Category Archives: Classics

Fahrenheit 451: The day they destroyed the library

I have always loved Ray Bradbury. In his novel Fahrenheit 451, set in a dystopian future, a totalitarian government orders all the books to be burned and (ironically) employs firefighters to enforce this law. When I read Bradbury’s novel as … Read More »

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“The computer is not working”: being let down by technology

I have always hated to rely on technology. Maybe it is because I grew up in a place where computers and electric devices never seemed to work properly, and repairs took ages to complete. Before you start making assumptions about … Read More »

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Latin lingua viva est: why the Classics are necessary

I recently read an article on a national newspaper, mocking the suggestion of the Minister of Education that state school pupils should study Latin and Greek. The author (a comedian acting as a journalist for one day) lists the (apparently) … Read More »

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Exploding Grandmothers and Other First Impressions

Today, in the supermarket, I hit a small girl square in the face. I didn’t, of course, but few would read this and fail to read on. It had, I surmise, a disorientating effect. It jolted you a little; it … Read More »

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Being Critical, Being Creative: What does Shakespeare mean to an Indian Teenager?

I use my scholarship primarily to investigate boundaries.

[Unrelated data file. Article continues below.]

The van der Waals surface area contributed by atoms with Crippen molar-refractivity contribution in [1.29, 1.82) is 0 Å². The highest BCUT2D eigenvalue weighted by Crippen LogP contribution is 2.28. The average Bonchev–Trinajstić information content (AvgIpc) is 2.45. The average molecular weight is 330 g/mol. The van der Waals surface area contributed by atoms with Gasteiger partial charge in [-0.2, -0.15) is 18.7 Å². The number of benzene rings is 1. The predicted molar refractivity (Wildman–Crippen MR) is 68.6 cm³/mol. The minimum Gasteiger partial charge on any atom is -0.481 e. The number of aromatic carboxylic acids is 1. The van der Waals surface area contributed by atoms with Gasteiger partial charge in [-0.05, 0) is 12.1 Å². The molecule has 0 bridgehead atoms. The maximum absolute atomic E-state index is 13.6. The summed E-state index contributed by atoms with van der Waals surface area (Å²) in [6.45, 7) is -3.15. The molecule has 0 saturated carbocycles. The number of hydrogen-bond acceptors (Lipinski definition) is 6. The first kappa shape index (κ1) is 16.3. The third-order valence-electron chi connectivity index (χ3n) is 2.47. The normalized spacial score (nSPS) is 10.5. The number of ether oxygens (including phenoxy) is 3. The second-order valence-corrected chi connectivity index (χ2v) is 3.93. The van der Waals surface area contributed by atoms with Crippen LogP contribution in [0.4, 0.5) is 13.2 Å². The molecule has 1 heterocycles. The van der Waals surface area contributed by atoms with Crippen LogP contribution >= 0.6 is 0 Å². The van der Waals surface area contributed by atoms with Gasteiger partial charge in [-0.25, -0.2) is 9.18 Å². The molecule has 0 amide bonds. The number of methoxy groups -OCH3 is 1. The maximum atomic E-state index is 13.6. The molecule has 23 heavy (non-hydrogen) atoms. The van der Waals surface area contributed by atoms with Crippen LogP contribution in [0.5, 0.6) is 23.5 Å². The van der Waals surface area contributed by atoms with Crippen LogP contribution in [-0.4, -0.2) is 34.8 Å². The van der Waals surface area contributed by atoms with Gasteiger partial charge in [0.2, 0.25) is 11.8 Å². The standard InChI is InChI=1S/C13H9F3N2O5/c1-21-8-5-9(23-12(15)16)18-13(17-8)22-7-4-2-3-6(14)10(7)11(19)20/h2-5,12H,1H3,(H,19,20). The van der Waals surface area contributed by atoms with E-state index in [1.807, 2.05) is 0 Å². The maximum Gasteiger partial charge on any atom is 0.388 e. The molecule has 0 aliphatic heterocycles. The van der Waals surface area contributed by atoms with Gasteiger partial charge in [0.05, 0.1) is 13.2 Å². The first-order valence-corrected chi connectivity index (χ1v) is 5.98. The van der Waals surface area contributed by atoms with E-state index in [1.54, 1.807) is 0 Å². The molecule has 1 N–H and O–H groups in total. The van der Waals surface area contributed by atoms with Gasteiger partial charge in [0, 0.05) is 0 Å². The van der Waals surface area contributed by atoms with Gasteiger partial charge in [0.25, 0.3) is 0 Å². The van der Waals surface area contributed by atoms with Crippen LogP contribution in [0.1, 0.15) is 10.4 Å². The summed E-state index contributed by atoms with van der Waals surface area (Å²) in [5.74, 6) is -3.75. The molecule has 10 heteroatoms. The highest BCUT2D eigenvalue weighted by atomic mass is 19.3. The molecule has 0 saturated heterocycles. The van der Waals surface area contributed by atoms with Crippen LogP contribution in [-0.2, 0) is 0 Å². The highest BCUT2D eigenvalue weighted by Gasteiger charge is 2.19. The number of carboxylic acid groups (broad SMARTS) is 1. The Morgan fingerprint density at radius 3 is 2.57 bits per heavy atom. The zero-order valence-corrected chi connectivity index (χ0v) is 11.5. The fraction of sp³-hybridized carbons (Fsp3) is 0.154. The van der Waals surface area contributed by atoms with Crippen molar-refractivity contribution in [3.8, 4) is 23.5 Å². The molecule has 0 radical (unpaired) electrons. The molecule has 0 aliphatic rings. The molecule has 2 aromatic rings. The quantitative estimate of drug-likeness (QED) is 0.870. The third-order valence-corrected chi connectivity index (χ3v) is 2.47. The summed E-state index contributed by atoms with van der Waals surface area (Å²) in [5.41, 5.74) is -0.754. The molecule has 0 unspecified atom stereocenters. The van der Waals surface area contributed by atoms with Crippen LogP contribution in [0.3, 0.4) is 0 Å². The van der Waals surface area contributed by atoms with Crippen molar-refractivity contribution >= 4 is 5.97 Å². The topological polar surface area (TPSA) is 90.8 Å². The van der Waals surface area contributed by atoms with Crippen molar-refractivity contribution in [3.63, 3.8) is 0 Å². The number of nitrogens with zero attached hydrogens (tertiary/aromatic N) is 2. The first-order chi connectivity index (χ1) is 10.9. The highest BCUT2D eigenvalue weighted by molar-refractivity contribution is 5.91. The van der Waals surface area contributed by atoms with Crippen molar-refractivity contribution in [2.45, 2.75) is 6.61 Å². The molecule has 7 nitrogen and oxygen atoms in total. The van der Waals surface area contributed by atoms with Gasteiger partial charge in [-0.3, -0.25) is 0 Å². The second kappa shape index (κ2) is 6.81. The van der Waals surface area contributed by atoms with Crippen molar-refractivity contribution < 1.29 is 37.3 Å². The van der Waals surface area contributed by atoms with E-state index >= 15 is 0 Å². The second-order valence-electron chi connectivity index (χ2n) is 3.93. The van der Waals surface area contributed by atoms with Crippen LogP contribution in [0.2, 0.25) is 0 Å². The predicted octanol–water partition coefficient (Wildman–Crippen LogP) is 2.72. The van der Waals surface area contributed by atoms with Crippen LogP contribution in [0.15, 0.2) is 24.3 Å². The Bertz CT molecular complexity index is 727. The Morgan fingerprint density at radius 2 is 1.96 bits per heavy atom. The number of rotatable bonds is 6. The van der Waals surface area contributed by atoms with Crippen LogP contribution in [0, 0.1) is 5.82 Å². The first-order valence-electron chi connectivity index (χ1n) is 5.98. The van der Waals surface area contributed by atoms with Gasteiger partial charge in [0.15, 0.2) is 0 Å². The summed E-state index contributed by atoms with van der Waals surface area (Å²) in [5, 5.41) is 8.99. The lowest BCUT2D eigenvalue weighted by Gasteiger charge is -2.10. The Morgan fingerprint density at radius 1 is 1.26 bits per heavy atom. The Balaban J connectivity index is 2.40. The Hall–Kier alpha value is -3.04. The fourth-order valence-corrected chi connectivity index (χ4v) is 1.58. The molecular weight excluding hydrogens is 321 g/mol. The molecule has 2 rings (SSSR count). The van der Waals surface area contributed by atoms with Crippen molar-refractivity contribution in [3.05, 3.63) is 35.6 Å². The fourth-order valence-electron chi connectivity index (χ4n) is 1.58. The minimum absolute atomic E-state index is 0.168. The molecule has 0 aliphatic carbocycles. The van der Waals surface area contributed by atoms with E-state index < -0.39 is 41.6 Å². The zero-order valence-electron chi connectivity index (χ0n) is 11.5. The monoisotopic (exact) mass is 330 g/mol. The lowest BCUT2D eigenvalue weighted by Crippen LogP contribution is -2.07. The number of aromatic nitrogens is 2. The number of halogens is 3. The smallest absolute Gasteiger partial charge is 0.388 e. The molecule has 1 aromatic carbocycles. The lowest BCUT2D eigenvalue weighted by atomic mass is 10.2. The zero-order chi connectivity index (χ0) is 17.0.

One of the boundaries I feel most concerned to address is that between critical thinking and creative practice.

As part of the English and theatre programme I am developing at Union Chapel School in Kolkata, I have been very fortunate in being able to address this boundary.The project in hand has been an original script based on one of Shakespeare’s plays (in our case “As You Like It”), devised and produced for entry in an all-India Inter-School Drama Festival organised by the British Council in Kolkata.
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Feeling English, Thinking Teaching: Language Workshops in Calcutta

Over the last four weeks, I have had the great pleasure of being invited to conduct English language and theatre workshops at Union Chapel School in Calcutta.

I teach two groups of students in the fifteen to sixteen year age group, all of whom have a first language background in either Hindi or Bengali (Hindi is the national language of India, and Bengali is the language of the state of West Bengal). When I asked my students how they related to English – and if they felt that they were dealing with a foreign language, I got some interesting answers. Read More »

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View from Calcutta: Indian universities and the UK

Over the next few blogs I will seek to provide an overview of the educational climate in India, and the extent to which international alliances are changing or are likely to change the university experience .

Why are British universities seeking to find a presence in India?

The Indian government has plans to increase the number of university goers from a current 12 per cent of the population to 30 per cent. In plain terms this works out to a present university student population of 12 million, and a projected increase to 30 million.

I want to present a side to the global impact of the ongoing changes in the Indian university system that is seldom seen in the media.

That is, what is the university experience in India from the point of view of the student and the lecturer?

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